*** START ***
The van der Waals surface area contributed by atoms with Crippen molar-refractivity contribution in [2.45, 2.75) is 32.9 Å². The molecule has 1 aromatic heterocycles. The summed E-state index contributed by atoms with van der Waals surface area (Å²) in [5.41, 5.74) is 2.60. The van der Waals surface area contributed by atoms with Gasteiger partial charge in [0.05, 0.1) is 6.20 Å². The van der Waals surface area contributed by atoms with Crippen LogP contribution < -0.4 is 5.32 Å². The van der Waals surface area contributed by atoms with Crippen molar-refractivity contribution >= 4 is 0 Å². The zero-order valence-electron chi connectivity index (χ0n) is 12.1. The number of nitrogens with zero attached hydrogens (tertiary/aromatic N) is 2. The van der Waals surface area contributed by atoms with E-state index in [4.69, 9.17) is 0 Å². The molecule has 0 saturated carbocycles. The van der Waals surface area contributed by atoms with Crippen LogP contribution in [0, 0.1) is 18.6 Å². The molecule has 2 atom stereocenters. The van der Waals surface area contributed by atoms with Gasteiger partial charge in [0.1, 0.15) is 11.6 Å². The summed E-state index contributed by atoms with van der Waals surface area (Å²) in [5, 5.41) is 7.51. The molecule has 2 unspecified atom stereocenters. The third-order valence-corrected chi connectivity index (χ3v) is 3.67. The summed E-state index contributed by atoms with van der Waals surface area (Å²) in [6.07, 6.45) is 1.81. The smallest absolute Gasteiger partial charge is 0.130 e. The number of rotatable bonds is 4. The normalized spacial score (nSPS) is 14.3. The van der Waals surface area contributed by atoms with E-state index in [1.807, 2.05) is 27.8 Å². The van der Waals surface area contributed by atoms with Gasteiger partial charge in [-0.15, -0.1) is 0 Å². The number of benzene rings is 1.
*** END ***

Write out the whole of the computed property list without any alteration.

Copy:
The van der Waals surface area contributed by atoms with Crippen molar-refractivity contribution in [2.45, 2.75) is 32.9 Å². The molecule has 1 aromatic heterocycles. The summed E-state index contributed by atoms with van der Waals surface area (Å²) in [5.41, 5.74) is 2.60. The van der Waals surface area contributed by atoms with Gasteiger partial charge in [0.05, 0.1) is 6.20 Å². The van der Waals surface area contributed by atoms with Crippen LogP contribution < -0.4 is 5.32 Å². The van der Waals surface area contributed by atoms with Crippen molar-refractivity contribution >= 4 is 0 Å². The zero-order valence-electron chi connectivity index (χ0n) is 12.1. The number of nitrogens with zero attached hydrogens (tertiary/aromatic N) is 2. The van der Waals surface area contributed by atoms with E-state index in [4.69, 9.17) is 0 Å². The molecule has 0 saturated carbocycles. The van der Waals surface area contributed by atoms with Crippen LogP contribution in [0, 0.1) is 18.6 Å². The molecule has 2 atom stereocenters. The van der Waals surface area contributed by atoms with Gasteiger partial charge in [0.1, 0.15) is 11.6 Å². The summed E-state index contributed by atoms with van der Waals surface area (Å²) in [5, 5.41) is 7.51. The molecule has 2 unspecified atom stereocenters. The third-order valence-corrected chi connectivity index (χ3v) is 3.67. The summed E-state index contributed by atoms with van der Waals surface area (Å²) in [6.07, 6.45) is 1.81. The smallest absolute Gasteiger partial charge is 0.130 e. The number of rotatable bonds is 4. The normalized spacial score (nSPS) is 14.3. The van der Waals surface area contributed by atoms with E-state index in [1.807, 2.05) is 27.8 Å². The van der Waals surface area contributed by atoms with Gasteiger partial charge in [-0.15, -0.1) is 0 Å². The number of benzene rings is 1.